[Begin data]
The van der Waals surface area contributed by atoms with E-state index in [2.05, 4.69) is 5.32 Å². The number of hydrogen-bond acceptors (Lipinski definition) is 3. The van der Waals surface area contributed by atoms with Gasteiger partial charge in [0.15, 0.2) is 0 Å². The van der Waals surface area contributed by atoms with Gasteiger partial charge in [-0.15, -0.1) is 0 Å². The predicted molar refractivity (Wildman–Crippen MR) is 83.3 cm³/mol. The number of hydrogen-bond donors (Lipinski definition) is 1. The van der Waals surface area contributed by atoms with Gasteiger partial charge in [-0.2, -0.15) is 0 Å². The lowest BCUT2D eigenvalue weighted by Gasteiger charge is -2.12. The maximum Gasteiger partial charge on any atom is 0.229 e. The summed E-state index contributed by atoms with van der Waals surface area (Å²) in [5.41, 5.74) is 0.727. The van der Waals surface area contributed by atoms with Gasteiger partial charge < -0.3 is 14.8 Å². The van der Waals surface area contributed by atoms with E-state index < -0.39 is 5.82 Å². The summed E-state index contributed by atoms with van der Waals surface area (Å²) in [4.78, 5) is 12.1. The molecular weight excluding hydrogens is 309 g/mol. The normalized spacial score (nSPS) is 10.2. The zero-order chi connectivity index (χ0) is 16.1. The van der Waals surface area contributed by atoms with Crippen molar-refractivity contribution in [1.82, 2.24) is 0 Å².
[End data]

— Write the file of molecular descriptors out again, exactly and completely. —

The van der Waals surface area contributed by atoms with E-state index in [2.05, 4.69) is 5.32 Å². The number of hydrogen-bond acceptors (Lipinski definition) is 3. The van der Waals surface area contributed by atoms with Gasteiger partial charge in [0.15, 0.2) is 0 Å². The van der Waals surface area contributed by atoms with Gasteiger partial charge in [-0.15, -0.1) is 0 Å². The predicted molar refractivity (Wildman–Crippen MR) is 83.3 cm³/mol. The number of hydrogen-bond donors (Lipinski definition) is 1. The van der Waals surface area contributed by atoms with Gasteiger partial charge in [-0.2, -0.15) is 0 Å². The lowest BCUT2D eigenvalue weighted by Gasteiger charge is -2.12. The maximum Gasteiger partial charge on any atom is 0.229 e. The summed E-state index contributed by atoms with van der Waals surface area (Å²) in [5.41, 5.74) is 0.727. The van der Waals surface area contributed by atoms with Gasteiger partial charge < -0.3 is 14.8 Å². The van der Waals surface area contributed by atoms with E-state index < -0.39 is 5.82 Å². The summed E-state index contributed by atoms with van der Waals surface area (Å²) in [4.78, 5) is 12.1. The molecular weight excluding hydrogens is 309 g/mol. The normalized spacial score (nSPS) is 10.2. The zero-order chi connectivity index (χ0) is 16.1. The van der Waals surface area contributed by atoms with Crippen molar-refractivity contribution in [1.82, 2.24) is 0 Å².